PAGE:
Monday, August 15, 2011

Back to Basics - ACID Properties

I was reading the Editorial from my newsletter by Steve Jones (Blog|Twitter). The gist of the article was how knowledge is use-it-or-lose-it, the longer you go without using a skill the less of it you remember. One of his links was to an excellent article by Michael Swart (Blog|Twitter) about the Acid properties of a database. I am not going to try to rewrite his article, instead I'll give you a link.

ACID Properties by Example

I hope that every(other) Monday I can find an article somewhere on the web that goes into one of the database  fundamentals that either you haven't taken the time to learn or maybe just need a quick refresher on. These posts will be in addition to and not instead of my "regular" blog posts.

Hasta Luego,

Friday, August 5, 2011

Beginning SQL #3 - Files and Filegroups

Ok, so I lied last time about having a fortnightly schedule. But this time I mean it, I will post every other week. This week I am going to talk about Database Files and Filegroups. On your server your data is stored in tables and those tables are stored in a database, but where does the actual database live? The answer is that there are physical files on your server where the databases are stored. There are at least two files for each database, the primary data file and the transaction log, but you can split your database up into many files for various reasons.

The Data Files

Primary Data File - This is the default file that is created when you create your database. This is where all your database objects will reside unless you add additional data files. The primary data file usually has the file extension .mdf (SQL server doesn't force you to use the extension but its standard practice). There is one primary data file for every database you create.

Transaction log - The transaction log does just what it says, it logs transactions. All data modifications are written to the transaction log before being written to the primary (or secondary) data file. This is what is commonly referred to as "write-ahead caching". I'll go more into how data is written to disk a little further down. Remember, you must have at least one Transaction Log file for each database. The transaction log file usually has the file extension .ldf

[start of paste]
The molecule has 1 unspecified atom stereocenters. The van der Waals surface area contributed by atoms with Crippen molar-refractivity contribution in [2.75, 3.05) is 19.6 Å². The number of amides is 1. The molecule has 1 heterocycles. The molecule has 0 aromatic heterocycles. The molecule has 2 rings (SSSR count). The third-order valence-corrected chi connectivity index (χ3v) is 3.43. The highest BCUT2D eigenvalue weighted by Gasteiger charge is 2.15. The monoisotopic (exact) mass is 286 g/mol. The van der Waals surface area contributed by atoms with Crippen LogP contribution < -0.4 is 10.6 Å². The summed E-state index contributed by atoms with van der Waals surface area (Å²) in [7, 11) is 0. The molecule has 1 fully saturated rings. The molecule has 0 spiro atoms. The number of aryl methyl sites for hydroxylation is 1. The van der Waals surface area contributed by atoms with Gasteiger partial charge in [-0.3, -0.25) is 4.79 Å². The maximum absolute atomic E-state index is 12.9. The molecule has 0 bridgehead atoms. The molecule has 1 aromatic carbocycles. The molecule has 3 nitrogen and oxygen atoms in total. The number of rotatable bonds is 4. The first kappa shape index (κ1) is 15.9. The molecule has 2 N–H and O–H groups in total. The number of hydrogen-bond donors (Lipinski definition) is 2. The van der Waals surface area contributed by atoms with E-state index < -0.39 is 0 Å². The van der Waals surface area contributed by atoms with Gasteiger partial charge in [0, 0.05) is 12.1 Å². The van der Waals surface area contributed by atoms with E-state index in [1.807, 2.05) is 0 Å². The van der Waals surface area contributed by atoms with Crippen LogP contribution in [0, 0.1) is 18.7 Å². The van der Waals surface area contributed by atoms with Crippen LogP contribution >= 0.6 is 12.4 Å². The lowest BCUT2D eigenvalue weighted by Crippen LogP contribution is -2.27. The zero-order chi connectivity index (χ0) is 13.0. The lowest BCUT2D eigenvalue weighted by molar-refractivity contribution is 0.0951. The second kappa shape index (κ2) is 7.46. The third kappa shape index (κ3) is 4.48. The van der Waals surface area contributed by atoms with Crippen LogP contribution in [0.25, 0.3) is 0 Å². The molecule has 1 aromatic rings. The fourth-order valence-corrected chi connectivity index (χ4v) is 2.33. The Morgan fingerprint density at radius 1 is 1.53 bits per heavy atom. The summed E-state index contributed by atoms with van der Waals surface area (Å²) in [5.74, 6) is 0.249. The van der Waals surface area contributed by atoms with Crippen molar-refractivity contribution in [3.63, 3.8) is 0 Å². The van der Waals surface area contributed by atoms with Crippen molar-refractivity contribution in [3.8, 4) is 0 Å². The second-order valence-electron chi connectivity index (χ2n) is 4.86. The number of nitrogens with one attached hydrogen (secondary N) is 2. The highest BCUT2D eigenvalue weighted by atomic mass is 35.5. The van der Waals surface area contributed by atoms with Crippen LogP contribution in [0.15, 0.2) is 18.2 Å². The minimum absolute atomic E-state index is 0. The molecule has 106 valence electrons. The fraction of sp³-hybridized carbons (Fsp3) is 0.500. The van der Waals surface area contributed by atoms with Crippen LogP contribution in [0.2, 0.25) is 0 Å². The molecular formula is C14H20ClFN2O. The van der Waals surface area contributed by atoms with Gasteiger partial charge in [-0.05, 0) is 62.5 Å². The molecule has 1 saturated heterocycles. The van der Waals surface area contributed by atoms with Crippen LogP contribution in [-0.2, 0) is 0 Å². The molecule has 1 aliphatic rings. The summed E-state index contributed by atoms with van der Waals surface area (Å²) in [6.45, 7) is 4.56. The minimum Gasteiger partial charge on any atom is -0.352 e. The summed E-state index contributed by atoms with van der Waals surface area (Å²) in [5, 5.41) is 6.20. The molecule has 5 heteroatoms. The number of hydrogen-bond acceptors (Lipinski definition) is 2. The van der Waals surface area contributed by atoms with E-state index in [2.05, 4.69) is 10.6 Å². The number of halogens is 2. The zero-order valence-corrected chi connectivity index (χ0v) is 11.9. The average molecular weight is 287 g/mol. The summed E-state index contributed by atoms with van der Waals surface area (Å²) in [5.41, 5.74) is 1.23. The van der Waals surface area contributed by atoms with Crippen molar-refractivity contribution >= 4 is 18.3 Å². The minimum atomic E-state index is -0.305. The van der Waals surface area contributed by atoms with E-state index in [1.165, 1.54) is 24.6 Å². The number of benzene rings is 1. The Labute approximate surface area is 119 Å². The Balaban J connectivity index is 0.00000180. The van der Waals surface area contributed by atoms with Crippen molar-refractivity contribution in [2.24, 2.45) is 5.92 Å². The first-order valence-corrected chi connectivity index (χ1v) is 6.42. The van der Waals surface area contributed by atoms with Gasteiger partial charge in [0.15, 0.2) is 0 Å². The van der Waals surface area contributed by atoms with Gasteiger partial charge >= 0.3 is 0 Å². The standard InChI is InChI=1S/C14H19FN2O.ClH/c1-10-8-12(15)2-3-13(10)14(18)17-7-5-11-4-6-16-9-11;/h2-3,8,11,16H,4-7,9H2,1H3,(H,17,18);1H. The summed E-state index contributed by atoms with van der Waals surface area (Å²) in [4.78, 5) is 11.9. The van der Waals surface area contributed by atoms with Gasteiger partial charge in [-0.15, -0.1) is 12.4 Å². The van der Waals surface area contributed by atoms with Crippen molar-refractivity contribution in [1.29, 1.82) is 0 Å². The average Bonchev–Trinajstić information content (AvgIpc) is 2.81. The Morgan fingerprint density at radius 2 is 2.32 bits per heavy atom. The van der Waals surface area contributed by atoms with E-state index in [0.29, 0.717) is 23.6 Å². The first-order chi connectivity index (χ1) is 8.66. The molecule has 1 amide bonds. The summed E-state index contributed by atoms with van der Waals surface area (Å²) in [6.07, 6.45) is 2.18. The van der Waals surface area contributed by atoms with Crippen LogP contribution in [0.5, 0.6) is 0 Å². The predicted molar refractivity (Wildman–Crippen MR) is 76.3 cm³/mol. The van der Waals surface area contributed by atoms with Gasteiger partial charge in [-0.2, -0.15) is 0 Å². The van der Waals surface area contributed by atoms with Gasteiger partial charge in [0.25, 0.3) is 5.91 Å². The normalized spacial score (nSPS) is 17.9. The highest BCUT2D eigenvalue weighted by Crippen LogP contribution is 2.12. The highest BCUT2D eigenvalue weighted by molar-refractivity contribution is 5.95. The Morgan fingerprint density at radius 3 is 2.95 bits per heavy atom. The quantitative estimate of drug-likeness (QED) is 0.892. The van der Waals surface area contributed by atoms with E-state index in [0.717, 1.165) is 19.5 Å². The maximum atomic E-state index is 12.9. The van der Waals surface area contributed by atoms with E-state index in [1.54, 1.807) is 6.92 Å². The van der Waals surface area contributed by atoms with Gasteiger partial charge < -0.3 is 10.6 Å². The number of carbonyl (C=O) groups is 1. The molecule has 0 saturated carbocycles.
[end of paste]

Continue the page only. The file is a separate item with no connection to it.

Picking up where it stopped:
Secondary Data Files - Secondary data files can be created to supplement the data storage space of the primary data file. These data files are optional and usually have the file extension .ndf. You can use secondary data files for various reasons. For example,  you could use them to stripe you data across multiple disks to speed up data access or to physically separate different database schemas into separate files.

Writing Data to Disk

We talked about the transaction log and how it uses write-ahead caching, well here is the process for writing data to disk. First the data pages are loaded into memory (unless they are already there from some previous activity). Then a record is created in the log cache. Once the transaction has been committed it is written to the transaction log from the log cache. Transactions are then written to primary or secondary data file when a checkpoint occurs. The Checkpoint process occurs for a variety of reasons.

  • If you issue the CHECKPOINT statement
  • If you stop the SQL Server Process
  • If you backup the Database or do a Transaction Log backup
  • If you have the database in log-truncate mode and the log becomes 70% full
  • If you perform a minimally logged operation
  • Based on the "recovery interval" server configuration option. 

You can group your database files together into filegroups to aid with administration or allocation. There are two types of file groups: Primary and User-defined. The Primary file group contains the primary data file (.mdf) and any other files not assigned to a user-defined file group. It also contains the system database and tables. User-defined filegroups are just what they sound like, a filegroup created by the user. Log files are not associated with a filegroup. You have to add files to a filegroup when they are created. You can't move files around after they have been added to the database. Filegroups are handy because they can be backed up or restored separately and even be taken offline and brought back online separately. An example of when you could use them is if you had some tables that were read from more often (like archive data) you could put those tables into a secondary data file that you put into a user-defined filegroup and then move that filegroup to a separate disk to increase performance.

Hopefully I have given you a good overview of Database Files and filegroups. There is plenty more to learn so don't be afraid to use google to dig a bit deeper into the subject. Next time I will be discussing Creating and Modifying Databases.

Hasta Luego,